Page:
Statistics released last week by the ministry showed most of the deaths were among children under five, who, together with pregnant women, are most at risk. The mosquito — anopheles funestus — suspected to have originated from Mozambique, has resulted in exceptional cases of malaria prevalence, transmission and mortality in the province.
In an interview the National Malaria Control Manager, Joseph Mberikunashe, expressed optimism at the prospects of getting the required assistance.
“We are looking at the acquisition of a combination of chemicals that are very expensive ,which we as a country cannot afford,” he said.
“We have dispatched enough malaria drugs to Manicaland, following an outcry over shortage of drugs at major referral hospitals throughout the province,” he added.
Control measures like the use of insecticide-treated nets and repellents have failed to eradicate the mosquito. Districts of Nyanga, Mutasa, Chimanimani, Makoni, Mutare and Chipinge that are closer to Mozambique are the worst affected.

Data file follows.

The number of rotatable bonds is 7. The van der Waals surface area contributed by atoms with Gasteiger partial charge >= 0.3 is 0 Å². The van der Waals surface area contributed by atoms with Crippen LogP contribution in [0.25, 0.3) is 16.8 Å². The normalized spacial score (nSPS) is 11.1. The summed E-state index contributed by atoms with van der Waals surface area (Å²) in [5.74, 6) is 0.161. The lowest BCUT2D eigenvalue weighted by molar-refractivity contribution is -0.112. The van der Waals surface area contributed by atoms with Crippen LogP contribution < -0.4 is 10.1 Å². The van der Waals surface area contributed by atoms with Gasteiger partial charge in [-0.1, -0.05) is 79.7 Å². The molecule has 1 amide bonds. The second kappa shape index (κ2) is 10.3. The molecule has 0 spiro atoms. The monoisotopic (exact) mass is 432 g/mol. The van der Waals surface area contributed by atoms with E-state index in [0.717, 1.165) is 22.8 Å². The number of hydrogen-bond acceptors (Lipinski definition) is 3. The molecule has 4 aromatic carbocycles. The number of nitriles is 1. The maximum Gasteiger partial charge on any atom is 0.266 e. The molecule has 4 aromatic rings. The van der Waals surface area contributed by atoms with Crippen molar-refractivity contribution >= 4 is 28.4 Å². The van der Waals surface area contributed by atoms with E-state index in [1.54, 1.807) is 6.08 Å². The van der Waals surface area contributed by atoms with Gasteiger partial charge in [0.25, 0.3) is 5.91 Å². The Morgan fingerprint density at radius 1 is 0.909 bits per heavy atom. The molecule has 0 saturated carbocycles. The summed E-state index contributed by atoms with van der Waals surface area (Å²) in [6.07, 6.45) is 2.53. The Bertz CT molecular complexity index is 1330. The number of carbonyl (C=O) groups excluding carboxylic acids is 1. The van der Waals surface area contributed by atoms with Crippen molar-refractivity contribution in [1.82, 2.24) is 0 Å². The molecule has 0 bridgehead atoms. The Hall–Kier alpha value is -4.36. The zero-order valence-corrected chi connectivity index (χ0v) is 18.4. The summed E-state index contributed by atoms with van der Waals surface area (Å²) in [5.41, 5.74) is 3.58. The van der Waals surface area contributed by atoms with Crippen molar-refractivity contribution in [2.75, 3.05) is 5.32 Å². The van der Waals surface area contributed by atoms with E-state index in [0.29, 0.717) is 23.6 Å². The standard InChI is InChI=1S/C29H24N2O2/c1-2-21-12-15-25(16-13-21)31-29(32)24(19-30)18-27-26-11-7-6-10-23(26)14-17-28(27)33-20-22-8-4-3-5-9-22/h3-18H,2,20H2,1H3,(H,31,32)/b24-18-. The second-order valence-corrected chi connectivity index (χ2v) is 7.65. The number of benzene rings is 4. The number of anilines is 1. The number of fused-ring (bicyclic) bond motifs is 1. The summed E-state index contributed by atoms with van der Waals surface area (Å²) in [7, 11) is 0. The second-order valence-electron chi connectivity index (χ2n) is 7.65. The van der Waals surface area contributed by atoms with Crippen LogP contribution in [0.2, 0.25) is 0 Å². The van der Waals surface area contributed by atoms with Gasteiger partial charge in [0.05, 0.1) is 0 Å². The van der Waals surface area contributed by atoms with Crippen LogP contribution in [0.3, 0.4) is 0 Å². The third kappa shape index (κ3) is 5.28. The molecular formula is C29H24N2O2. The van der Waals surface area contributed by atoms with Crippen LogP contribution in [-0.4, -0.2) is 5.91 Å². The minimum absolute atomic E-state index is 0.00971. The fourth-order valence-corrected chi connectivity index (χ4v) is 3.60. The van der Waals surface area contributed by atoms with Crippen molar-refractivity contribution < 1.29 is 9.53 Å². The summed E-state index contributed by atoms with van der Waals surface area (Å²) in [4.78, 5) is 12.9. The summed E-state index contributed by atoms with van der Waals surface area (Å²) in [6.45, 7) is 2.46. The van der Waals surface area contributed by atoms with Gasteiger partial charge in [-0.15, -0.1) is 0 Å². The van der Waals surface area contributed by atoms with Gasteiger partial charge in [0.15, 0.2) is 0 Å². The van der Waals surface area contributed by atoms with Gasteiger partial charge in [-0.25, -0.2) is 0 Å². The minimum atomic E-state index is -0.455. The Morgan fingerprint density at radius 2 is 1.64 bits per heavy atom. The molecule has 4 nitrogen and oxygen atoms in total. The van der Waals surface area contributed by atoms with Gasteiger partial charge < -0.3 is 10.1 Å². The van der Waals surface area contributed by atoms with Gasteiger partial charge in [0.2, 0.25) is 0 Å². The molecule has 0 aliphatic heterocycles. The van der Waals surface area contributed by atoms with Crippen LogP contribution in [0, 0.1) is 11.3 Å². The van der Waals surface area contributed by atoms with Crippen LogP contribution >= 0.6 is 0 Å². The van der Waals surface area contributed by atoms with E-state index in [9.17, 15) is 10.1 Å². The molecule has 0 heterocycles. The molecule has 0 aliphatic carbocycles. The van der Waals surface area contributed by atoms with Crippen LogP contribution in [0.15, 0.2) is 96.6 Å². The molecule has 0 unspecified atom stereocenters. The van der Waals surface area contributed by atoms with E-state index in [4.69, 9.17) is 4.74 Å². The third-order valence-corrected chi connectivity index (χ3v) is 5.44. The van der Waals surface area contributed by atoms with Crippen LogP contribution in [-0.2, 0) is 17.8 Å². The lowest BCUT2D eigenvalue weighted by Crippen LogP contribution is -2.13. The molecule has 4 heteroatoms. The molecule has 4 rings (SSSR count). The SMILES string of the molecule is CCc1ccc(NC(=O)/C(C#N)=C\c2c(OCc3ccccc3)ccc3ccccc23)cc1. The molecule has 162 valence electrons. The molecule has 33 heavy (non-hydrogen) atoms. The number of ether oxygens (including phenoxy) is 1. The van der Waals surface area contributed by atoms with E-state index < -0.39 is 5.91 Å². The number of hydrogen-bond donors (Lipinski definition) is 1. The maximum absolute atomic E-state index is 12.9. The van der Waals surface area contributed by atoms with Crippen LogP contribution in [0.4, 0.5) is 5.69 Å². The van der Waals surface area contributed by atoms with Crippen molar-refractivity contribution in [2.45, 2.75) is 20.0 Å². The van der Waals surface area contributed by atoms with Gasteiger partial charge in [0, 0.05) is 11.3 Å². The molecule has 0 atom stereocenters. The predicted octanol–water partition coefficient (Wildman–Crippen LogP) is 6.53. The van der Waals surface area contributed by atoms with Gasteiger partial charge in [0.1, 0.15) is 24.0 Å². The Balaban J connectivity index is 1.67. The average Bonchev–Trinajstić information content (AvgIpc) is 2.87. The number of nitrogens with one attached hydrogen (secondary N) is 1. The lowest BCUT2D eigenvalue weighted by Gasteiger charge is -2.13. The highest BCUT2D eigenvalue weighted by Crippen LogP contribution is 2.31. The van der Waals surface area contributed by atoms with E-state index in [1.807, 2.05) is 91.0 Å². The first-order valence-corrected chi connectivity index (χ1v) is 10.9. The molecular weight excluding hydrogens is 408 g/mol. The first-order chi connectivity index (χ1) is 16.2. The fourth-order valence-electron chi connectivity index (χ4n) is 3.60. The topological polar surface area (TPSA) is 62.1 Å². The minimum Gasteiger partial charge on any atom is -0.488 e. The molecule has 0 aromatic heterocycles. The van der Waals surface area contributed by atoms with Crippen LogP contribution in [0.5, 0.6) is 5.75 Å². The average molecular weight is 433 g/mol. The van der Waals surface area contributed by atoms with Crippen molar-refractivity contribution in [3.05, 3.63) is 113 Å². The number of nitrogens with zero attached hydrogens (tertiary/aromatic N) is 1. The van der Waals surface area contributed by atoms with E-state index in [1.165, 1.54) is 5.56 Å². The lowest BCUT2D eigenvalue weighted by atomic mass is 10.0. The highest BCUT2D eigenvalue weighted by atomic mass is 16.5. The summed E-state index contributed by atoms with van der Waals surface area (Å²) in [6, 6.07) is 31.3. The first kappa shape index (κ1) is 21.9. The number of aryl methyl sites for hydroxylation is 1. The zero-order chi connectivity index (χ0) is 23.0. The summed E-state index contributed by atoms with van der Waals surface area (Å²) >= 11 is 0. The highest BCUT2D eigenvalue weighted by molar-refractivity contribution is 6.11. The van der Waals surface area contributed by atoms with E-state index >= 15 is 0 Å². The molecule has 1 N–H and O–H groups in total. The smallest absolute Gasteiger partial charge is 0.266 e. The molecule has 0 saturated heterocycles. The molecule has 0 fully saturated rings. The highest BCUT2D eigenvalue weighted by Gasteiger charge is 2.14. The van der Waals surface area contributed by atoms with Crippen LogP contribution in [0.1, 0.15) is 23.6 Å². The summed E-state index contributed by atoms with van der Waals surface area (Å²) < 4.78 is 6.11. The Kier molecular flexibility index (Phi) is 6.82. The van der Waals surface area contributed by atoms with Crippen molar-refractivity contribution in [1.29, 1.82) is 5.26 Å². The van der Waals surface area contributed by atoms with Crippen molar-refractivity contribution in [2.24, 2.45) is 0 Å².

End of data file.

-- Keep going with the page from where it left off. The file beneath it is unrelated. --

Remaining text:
Mberikunashe allayed fears in some quarters over his ministry’s intentions to reintroduce the banned dichloro diphenyltri chloroethane (DDT) to fight the new breed of mosquito.
The National Malaria Control Programme has been calling for the distribution of insecticide-treated bed nets and indoor residual spraying as part of its malaria-prevention campaign.
DDT has been banned or restricted in many countries for decades, after scientists proved that it could cause reduced fertility, genital birth defects, cancer, diabetes and damage to developing brains. It also has a negative impact on the environment and agriculture.Post published in: News